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ECOPOETICS  is defined by the Poetry Foundation as follows:

​Similar to ethnopoetics in its emphasis on drawing connections between human activity—specifically the making of poems—and the environment that produces it, ecopoetics rose out of the late 20th-century awareness of ecology and concerns over environmental disaster. A multidisciplinary approach that includes thinking and writing on poetics, science, and theory as well as emphasizing innovative approaches common to conceptual poetry, ecopoetics is not quite nature poetry. 


My poetry is heavily influenced by my profession as Civil Engineer specializing in the field of Environmental Engineering. My work, even when it involves healing the land, involves restructuring the land. As such, whenever I look upon nature I see human influence. My poems are written in the idiom of the built world, where black-crowned night herons share the stage with sewage treatment plants.

Currently I'm pursuing three ecopoetics strategies in my own work: (1) finding the "low" as well as the "high" elements of nature (think here "sewage treatment plant" and "black-crowned night heron"); (2) using all the senses (the human species relies to a larger extent than other species on the sense of sight, so we can become more animal-like by awakening to all senses); and (3) seeing human influence in landscape even when humans are absent (the freshly mown lawn or rose garden are two examples).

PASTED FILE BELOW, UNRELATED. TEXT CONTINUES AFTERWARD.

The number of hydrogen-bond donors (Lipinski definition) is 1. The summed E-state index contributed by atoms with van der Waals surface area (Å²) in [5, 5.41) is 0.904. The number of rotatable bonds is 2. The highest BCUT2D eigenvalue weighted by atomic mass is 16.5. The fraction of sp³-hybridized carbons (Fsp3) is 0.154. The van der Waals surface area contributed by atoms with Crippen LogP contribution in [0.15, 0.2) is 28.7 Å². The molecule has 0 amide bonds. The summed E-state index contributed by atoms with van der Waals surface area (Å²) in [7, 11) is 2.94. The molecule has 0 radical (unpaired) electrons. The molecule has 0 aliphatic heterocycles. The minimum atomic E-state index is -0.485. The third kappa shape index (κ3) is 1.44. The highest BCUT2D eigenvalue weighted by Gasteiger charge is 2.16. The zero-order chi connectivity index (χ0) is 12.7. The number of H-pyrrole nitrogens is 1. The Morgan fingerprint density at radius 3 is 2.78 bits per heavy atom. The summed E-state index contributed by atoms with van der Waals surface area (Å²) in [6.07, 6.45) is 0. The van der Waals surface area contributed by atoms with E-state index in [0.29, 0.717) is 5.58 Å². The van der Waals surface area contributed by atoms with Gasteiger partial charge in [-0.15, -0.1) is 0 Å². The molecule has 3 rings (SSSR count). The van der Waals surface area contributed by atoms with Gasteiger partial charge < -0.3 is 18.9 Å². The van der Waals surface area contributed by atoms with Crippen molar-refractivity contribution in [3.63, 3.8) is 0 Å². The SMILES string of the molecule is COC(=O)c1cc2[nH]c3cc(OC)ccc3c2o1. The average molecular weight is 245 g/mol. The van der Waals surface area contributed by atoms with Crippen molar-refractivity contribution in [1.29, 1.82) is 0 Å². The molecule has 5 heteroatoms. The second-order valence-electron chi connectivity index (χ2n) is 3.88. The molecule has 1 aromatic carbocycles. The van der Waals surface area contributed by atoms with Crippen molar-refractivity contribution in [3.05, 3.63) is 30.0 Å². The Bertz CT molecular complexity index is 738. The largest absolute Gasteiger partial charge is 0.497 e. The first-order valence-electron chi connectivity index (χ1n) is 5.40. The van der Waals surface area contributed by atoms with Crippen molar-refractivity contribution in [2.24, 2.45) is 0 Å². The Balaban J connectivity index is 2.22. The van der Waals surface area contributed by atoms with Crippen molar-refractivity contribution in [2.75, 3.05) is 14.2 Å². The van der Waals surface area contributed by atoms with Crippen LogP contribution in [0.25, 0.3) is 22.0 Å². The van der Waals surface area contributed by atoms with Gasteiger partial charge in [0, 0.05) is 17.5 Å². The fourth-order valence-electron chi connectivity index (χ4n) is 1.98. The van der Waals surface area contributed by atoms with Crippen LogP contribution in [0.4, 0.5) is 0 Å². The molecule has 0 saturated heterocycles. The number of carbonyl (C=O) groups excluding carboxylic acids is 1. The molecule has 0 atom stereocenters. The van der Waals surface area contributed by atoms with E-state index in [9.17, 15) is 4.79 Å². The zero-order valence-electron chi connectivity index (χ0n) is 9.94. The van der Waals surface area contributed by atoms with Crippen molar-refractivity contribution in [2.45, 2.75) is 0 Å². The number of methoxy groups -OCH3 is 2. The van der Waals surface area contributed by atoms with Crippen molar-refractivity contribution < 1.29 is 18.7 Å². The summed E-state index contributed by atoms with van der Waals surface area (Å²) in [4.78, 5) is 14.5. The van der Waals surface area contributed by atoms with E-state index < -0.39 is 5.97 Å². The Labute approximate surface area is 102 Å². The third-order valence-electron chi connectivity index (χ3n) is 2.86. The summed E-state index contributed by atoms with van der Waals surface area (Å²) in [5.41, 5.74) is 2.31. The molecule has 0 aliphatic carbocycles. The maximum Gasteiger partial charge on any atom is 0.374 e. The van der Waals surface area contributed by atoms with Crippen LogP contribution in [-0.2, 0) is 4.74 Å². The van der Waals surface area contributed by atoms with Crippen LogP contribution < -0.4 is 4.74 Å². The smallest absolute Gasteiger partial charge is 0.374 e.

I wrote an ecopoetics paper as my MAH thesis on the topic of how to write an ecologically aware poem about global warming. The paper is entitled "Introducing Godzilla to Marianne Moore's Octopus of Ice at the intersection of Global Warming, Environmental Philosophy, and Poetry." Find it here: